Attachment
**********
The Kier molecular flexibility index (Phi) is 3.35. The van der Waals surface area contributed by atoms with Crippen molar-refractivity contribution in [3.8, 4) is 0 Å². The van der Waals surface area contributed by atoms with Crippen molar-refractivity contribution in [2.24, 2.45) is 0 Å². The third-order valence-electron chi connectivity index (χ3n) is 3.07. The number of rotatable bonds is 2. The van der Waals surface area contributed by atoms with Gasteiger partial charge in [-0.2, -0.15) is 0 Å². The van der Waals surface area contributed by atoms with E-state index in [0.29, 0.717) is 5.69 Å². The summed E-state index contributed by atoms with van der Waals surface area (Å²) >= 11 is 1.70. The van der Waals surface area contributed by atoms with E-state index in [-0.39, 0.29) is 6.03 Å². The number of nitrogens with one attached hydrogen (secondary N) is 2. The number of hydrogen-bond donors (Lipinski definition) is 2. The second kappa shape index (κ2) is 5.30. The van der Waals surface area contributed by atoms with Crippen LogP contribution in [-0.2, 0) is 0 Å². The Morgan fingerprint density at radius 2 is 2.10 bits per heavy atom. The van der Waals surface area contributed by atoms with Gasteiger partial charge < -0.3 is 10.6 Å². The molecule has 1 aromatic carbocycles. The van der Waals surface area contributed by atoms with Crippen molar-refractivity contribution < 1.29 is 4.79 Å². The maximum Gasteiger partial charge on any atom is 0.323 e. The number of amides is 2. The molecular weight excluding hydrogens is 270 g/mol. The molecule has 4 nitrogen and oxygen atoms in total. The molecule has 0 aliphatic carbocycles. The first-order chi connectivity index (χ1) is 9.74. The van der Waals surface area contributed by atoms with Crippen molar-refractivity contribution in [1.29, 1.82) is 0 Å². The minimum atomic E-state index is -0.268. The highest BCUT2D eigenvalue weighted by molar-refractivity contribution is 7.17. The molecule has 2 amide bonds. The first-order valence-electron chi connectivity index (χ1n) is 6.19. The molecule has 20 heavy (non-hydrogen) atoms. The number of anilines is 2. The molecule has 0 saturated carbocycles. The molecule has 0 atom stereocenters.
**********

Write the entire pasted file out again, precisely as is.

The Kier molecular flexibility index (Phi) is 3.35. The van der Waals surface area contributed by atoms with Crippen molar-refractivity contribution in [3.8, 4) is 0 Å². The van der Waals surface area contributed by atoms with Crippen molar-refractivity contribution in [2.24, 2.45) is 0 Å². The third-order valence-electron chi connectivity index (χ3n) is 3.07. The number of rotatable bonds is 2. The van der Waals surface area contributed by atoms with Gasteiger partial charge in [-0.2, -0.15) is 0 Å². The van der Waals surface area contributed by atoms with E-state index in [0.29, 0.717) is 5.69 Å². The summed E-state index contributed by atoms with van der Waals surface area (Å²) >= 11 is 1.70. The van der Waals surface area contributed by atoms with E-state index in [-0.39, 0.29) is 6.03 Å². The number of nitrogens with one attached hydrogen (secondary N) is 2. The number of hydrogen-bond donors (Lipinski definition) is 2. The second kappa shape index (κ2) is 5.30. The van der Waals surface area contributed by atoms with Crippen LogP contribution in [-0.2, 0) is 0 Å². The Morgan fingerprint density at radius 2 is 2.10 bits per heavy atom. The van der Waals surface area contributed by atoms with Gasteiger partial charge < -0.3 is 10.6 Å². The molecule has 1 aromatic carbocycles. The van der Waals surface area contributed by atoms with Crippen molar-refractivity contribution < 1.29 is 4.79 Å². The maximum Gasteiger partial charge on any atom is 0.323 e. The number of amides is 2. The molecular weight excluding hydrogens is 270 g/mol. The molecule has 4 nitrogen and oxygen atoms in total. The molecule has 0 aliphatic carbocycles. The first-order chi connectivity index (χ1) is 9.74. The van der Waals surface area contributed by atoms with Crippen molar-refractivity contribution in [1.29, 1.82) is 0 Å². The minimum atomic E-state index is -0.268. The highest BCUT2D eigenvalue weighted by molar-refractivity contribution is 7.17. The molecule has 2 amide bonds. The first-order valence-electron chi connectivity index (χ1n) is 6.19. The molecule has 20 heavy (non-hydrogen) atoms. The number of anilines is 2. The molecule has 0 saturated carbocycles. The molecule has 0 atom stereocenters.